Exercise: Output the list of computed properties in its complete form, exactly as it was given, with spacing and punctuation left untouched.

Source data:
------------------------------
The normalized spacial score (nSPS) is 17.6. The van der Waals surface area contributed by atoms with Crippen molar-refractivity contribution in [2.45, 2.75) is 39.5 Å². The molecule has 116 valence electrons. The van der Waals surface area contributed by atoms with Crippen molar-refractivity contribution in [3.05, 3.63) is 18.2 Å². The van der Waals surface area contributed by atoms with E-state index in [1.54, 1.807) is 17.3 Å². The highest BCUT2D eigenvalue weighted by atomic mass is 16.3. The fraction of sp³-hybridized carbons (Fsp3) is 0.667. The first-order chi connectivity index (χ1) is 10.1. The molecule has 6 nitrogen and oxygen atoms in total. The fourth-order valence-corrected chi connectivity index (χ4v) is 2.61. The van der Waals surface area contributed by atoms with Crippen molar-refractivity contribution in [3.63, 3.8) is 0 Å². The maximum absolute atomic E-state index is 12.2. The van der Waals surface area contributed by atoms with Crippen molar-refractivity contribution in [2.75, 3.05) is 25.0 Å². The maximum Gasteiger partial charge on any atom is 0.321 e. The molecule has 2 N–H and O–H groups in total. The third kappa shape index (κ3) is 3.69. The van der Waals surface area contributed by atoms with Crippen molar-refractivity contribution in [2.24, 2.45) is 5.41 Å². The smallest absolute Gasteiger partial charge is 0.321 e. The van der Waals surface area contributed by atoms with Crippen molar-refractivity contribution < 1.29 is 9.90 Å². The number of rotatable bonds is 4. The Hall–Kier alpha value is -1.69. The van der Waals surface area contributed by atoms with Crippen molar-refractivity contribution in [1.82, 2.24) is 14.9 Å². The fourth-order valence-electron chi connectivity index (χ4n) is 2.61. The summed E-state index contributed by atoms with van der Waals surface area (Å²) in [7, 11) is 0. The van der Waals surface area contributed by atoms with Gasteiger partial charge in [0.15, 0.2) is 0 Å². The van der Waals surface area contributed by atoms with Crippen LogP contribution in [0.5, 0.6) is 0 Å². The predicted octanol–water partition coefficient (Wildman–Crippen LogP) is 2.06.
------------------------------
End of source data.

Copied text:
The normalized spacial score (nSPS) is 17.6. The van der Waals surface area contributed by atoms with Crippen molar-refractivity contribution in [2.45, 2.75) is 39.5 Å². The molecule has 116 valence electrons. The van der Waals surface area contributed by atoms with Crippen molar-refractivity contribution in [3.05, 3.63) is 18.2 Å². The van der Waals surface area contributed by atoms with E-state index in [1.54, 1.807) is 17.3 Å². The highest BCUT2D eigenvalue weighted by atomic mass is 16.3. The fraction of sp³-hybridized carbons (Fsp3) is 0.667. The first-order chi connectivity index (χ1) is 10.1. The molecule has 6 nitrogen and oxygen atoms in total. The fourth-order valence-corrected chi connectivity index (χ4v) is 2.61. The van der Waals surface area contributed by atoms with Crippen molar-refractivity contribution in [3.63, 3.8) is 0 Å². The maximum absolute atomic E-state index is 12.2. The van der Waals surface area contributed by atoms with Crippen molar-refractivity contribution in [2.75, 3.05) is 25.0 Å². The maximum Gasteiger partial charge on any atom is 0.321 e. The molecule has 2 N–H and O–H groups in total. The third kappa shape index (κ3) is 3.69. The van der Waals surface area contributed by atoms with Crippen molar-refractivity contribution in [2.24, 2.45) is 5.41 Å². The smallest absolute Gasteiger partial charge is 0.321 e. The van der Waals surface area contributed by atoms with Crippen molar-refractivity contribution < 1.29 is 9.90 Å². The number of rotatable bonds is 4. The Hall–Kier alpha value is -1.69. The van der Waals surface area contributed by atoms with Crippen molar-refractivity contribution in [1.82, 2.24) is 14.9 Å². The fourth-order valence-electron chi connectivity index (χ4n) is 2.61. The summed E-state index contributed by atoms with van der Waals surface area (Å²) in [7, 11) is 0. The van der Waals surface area contributed by atoms with Gasteiger partial charge in [0.15, 0.2) is 0 Å². The van der Waals surface area contributed by atoms with Crippen LogP contribution in [0.5, 0.6) is 0 Å². The predicted octanol–water partition coefficient (Wildman–Crippen LogP) is 2.06.